• by MoOsEb0y ( 2177 ) on Saturday September 11, 2004 @04:05PM (#10222281)
    Keep a cell phone around with no service plan. They are required to dial out to 911 regardless. You can pick one up at a local thrift shop for around 5 dollars.
  • First, to guarantee 911 service, force ISPs and VOIP providers into providing at least six nine's of uptime. The chances of an emergency happening within the few brief moments of downtime spread here and there throughout a year are slim. This would be no worse than having a signal fade on a cell phone.

    Second, mandate that ISPs switch to IPv6 and that each customer have an exclusive range of addresses for each location. That way, any call made with VOIP is instantly traceable.

    Then we could be completely ri

    • by betelgeuse-4 ( 745816 ) on Saturday September 11, 2004 @04:24PM (#10222367) Homepage Journal
      Third, force power suppliers to provide six nines of uptime, or force all VOIP users to have battery/generator backup that can increase uptime to six nines.
      • Adding battery backup to a VOIP phone is a relatively simple affair vis cell phones and cordless phones. Adding battery backup to a modem (cable or dsl) is also trivial. Don't forget that many people only have cordless phones -- which are already susceptible to power outages. This would be no different.

        Your argument also seems to be oblivious to the fact that regular phone lines *do* get cut from accidents and whatnot. Having power temporarily go off in a neighbourhood is no different. The phone companies

      • six nines of uptime

        That's an average of 31-and-a-half seconds of down time per year. That quickly gets rather unreasonable when you factor in ordinary hardware failure, accidents, human error, intentional criminal acts, war, and natural events such as hurricanes, tornados, lightning, floods, quakes, fires, mudslides, and who knows what else.

        Any one of those events causing a mere 1-hour outage once in a hundred and fourteen years would fail "6 nines" reliability. Hell, on a 100+ year time scale you even m
  • I wonder if it would be possible to somehow route the Fire & Rescue radio channels through voip, because that was a large deterrent in broadband over powerlines, because of the interference. The interference between the powerlines and the Fire/Police radios. I know that opens a good deal of security issues, but it could be a possible alternative, rather than to just shut it all down?
  • The ultimate problem is reliability. Last time I had cable it was out a couple days every month, and I was always quoted 2-5 days for repair. The thought of being without a phone for 2 days is not an option. I wonder how much cable companies would have to add to their subscription fees to cover 99.9% reliability and 1 or less day repair schedules.

    So to me the switch would be to cell phones, which, in my experience is much more reliable than an internet connection. Not only that, but I have to manage o

    • There are still folks in Palm Beach county without power/phone in the wake of Frances. In fact, FPL is saying that some will not be back up until 9/17!

      I keep two old Trimline phones & a butt-in handy.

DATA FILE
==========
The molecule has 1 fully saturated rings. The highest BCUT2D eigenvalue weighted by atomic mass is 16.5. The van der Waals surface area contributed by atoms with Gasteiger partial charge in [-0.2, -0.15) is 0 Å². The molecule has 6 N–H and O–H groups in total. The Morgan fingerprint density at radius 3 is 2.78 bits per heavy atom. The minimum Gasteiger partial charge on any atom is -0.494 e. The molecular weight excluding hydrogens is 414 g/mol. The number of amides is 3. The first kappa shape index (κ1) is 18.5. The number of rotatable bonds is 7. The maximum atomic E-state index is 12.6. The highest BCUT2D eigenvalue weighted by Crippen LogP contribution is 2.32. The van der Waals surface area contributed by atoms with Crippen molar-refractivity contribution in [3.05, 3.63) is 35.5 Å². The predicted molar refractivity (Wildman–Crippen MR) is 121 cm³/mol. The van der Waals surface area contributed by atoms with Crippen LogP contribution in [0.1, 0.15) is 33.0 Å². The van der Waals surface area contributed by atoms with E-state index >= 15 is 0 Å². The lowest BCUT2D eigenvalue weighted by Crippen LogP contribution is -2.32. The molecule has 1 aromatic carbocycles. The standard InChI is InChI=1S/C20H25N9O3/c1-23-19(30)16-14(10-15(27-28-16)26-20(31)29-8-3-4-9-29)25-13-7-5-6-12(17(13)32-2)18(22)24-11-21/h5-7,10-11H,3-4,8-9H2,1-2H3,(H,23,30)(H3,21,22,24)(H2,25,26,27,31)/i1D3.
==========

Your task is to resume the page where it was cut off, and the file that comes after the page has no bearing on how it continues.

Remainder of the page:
• One huge problem is when the cable goes out. For whatever reason, whether the company is working on the cable, or something else. You can't call the cable company if VoIP is all you have.
  • by Jah-Wren Ryel ( 80510 ) on Saturday September 11, 2004 @04:26PM (#10222375)
    This privacy freak is really pissed off that so many people take 911 locator service for VOIP and cell-phones so seriously. It is all just a red-herring to distract us from the fact that they are building location tracking into systems that don't need it.

    The whole 911 "problem" could be solved in a very simple way - voluntarily. Just add a dohickey to the protocol so that when calling 911 (or any other number you want to send location info to) the phone sends a chunk of data as part of the call. It is up to the phone's owner to program the phone with whatever geographic location information they want transmitted in such cases. For the safety-freaks and soccer moms some phones would come with a GPS that would automagically fill in that chunk with the most recently recorded GPS coordinates. For the privacy-freaks other phones without GPS would require that the current street address be manually typed in, at which point you could easily LIE or just leave it blank if that's what you wanted. Whatever option you choose, the owner of the phone, not the FCC nor the FBI nor the DHS should have control over what is repoted when.

    Do that, and all this infrastructure, overhead and complication just goes away, poof! But then so does the ability of the government to use the phone system as a mass-tracking device.
    • What's even more interesting is that under the battle cry of "Safety!" nearly every slashdotter in this conversation takes the COMPULSORY ability to physically locate your phone as a necessity.

      Thanks, but I'll pass. I don't want anyone tracking my physical location by ANY means unless I specifically grant them permission to do so. Period. As far as I'm concerned a compulsory system is a violation of the spirit of the 4th Amendment, if not the actual letter (and don't give me any bullshit about how I can
  • Keep your analog (Score:3, Interesting)

    by Sax Maniac ( 88550 ) on Saturday September 11, 2004 @04:26PM (#10222379) Homepage Journal
    Maybe this isn't true everywhere, but whenever I've moved into a new place, there is a phone line already attached. You pick up, and it's not a dead line - a cheery voice will tell you how to order service. You can't make any calls, other than to their order line, or 911.